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Immigration Evaluations

An immigration evaluation, also known as an immigration psychological evaluation or hardship evaluation, is a mental health assessment that helps determine an individual’s eligibility for immigration. A licensed clinician conducts the evaluation, which includes an interview and a written report, to assess an individual’s background and circumstances. This may include information about their family, mental health, and trauma history.

We are proud to offer culturally mindful, trauma-informed immigration evaluations in our effort to serve immigrant communities. Please see below for the types of cases for which we offer evaluations.

Extreme Hardship Waiver

Extreme Hardship Waivers are given to immigrants who have remained in the United States without permission. The application is submitted by a family member who is a legal U.S. Citizen or a lawful permanent resident of the United States who would experience extreme hardship if they were separated from or forced to relocate with the non-citizen immigrant. 

VAWA Evaluation

The Violence Against Women Act (VAWA) provides non-citizen immigrants, regardless of gender, with a U.S. citizen or Permanent Resident spouse, children, or parent to file a petition to remain in the United States without the abuser’s knowledge. The non-citizen immigrant must provide evidence that proves the suffering of the violence and domestic abuse.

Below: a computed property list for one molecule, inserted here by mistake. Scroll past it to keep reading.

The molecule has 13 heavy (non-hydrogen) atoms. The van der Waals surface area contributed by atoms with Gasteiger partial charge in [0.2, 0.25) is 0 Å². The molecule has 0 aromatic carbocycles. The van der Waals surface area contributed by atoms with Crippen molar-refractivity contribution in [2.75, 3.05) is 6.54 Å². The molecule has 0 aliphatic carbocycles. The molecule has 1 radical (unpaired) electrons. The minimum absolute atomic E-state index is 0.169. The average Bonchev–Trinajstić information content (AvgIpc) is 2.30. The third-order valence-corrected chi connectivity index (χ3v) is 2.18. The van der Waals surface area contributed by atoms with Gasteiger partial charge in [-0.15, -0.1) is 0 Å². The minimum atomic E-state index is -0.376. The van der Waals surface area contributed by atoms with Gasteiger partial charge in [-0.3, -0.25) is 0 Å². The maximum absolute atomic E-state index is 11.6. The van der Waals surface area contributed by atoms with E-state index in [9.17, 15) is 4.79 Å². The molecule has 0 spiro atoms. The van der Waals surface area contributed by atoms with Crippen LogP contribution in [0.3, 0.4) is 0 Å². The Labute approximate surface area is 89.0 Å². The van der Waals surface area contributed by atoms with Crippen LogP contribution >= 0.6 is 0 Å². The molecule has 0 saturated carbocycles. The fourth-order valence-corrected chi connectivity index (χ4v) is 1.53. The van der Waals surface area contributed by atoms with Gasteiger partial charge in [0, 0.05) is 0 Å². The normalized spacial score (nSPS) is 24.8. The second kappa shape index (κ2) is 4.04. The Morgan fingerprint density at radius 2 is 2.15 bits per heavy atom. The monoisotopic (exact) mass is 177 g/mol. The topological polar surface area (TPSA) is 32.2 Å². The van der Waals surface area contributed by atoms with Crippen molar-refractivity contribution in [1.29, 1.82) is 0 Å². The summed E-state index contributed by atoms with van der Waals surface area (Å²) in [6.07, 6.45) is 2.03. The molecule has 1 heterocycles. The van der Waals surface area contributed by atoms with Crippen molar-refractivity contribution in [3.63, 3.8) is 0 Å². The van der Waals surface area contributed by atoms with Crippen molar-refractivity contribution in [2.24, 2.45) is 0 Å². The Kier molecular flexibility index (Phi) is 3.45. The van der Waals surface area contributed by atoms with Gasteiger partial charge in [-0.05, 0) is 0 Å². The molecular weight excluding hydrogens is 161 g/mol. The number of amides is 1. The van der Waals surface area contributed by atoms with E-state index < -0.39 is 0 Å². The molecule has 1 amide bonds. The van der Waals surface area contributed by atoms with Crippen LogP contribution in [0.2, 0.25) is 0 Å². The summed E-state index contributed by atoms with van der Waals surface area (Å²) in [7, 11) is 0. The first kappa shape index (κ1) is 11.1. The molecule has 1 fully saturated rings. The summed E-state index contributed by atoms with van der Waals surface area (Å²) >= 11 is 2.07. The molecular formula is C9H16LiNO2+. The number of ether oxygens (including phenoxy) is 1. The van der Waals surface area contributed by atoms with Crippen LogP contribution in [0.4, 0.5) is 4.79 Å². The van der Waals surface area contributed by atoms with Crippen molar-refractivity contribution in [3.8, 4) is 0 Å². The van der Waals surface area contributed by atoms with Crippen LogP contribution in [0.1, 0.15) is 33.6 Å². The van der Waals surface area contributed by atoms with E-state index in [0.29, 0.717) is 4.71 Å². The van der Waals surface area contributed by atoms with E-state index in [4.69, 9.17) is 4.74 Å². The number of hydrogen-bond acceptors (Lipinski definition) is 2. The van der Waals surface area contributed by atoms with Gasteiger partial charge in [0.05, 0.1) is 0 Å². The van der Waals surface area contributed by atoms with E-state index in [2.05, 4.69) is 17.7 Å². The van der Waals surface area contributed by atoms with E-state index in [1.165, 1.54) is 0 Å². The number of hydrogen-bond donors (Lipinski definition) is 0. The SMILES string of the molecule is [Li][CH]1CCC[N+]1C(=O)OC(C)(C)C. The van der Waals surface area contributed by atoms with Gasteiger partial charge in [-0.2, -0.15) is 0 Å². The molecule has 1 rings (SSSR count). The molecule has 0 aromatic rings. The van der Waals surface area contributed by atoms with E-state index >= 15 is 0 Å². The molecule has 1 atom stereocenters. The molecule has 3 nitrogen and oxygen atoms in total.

Asylum Evaluation

Asylum is a process that must be completed with your lawyer within one year of arriving in the U.S. if you seek protection for yourself (including your spouse and children) due to suffering or thinking you might suffer persecution in your country of origin. The types of persecution suffered could be related to race, religion, nationality, being a member of a social group, and/or due to having a certain political opinion.


A U-Visa is a non-immigrant visa given to victims of a crime (and their immediate family members) while in the United States. The T-Visa is specifically for victims of human trafficking crimes. The undocumented individual is also willing to work together with law enforcement and the government in the investigation process of the criminal activity that caused them physical or mental suffering. U.S. authorities protect the victim during this process.

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